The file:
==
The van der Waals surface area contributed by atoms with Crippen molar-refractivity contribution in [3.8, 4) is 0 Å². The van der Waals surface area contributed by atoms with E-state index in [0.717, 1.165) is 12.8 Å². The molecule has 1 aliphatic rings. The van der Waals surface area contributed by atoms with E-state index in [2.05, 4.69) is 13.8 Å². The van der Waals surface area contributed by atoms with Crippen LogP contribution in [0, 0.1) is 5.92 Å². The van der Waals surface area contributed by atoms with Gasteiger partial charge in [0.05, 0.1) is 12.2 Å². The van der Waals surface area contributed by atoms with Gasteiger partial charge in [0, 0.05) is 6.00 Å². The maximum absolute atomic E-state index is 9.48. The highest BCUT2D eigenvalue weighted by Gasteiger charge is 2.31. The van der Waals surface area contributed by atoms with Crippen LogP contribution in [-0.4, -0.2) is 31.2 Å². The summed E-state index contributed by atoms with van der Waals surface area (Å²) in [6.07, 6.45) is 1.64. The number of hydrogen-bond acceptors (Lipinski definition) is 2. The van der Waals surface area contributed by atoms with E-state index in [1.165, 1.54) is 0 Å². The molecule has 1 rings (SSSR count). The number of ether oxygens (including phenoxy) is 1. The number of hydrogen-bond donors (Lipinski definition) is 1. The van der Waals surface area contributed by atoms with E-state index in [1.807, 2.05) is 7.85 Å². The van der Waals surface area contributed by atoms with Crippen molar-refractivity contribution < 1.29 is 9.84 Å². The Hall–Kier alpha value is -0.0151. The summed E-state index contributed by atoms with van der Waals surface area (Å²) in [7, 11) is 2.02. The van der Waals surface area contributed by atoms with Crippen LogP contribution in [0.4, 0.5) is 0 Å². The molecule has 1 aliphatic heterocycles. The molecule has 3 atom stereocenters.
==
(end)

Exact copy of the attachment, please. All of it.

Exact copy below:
The van der Waals surface area contributed by atoms with Crippen molar-refractivity contribution in [3.8, 4) is 0 Å². The van der Waals surface area contributed by atoms with E-state index in [0.717, 1.165) is 12.8 Å². The molecule has 1 aliphatic rings. The van der Waals surface area contributed by atoms with E-state index in [2.05, 4.69) is 13.8 Å². The van der Waals surface area contributed by atoms with Crippen LogP contribution in [0, 0.1) is 5.92 Å². The van der Waals surface area contributed by atoms with Gasteiger partial charge in [0.05, 0.1) is 12.2 Å². The van der Waals surface area contributed by atoms with Gasteiger partial charge in [0, 0.05) is 6.00 Å². The maximum absolute atomic E-state index is 9.48. The highest BCUT2D eigenvalue weighted by Gasteiger charge is 2.31. The van der Waals surface area contributed by atoms with Crippen LogP contribution in [-0.4, -0.2) is 31.2 Å². The summed E-state index contributed by atoms with van der Waals surface area (Å²) in [6.07, 6.45) is 1.64. The number of hydrogen-bond acceptors (Lipinski definition) is 2. The van der Waals surface area contributed by atoms with E-state index in [1.165, 1.54) is 0 Å². The molecule has 1 rings (SSSR count). The number of ether oxygens (including phenoxy) is 1. The number of hydrogen-bond donors (Lipinski definition) is 1. The van der Waals surface area contributed by atoms with E-state index in [1.807, 2.05) is 7.85 Å². The van der Waals surface area contributed by atoms with Crippen molar-refractivity contribution < 1.29 is 9.84 Å². The Hall–Kier alpha value is -0.0151. The summed E-state index contributed by atoms with van der Waals surface area (Å²) in [7, 11) is 2.02. The van der Waals surface area contributed by atoms with Crippen LogP contribution in [0.4, 0.5) is 0 Å². The molecule has 1 aliphatic heterocycles. The molecule has 3 atom stereocenters.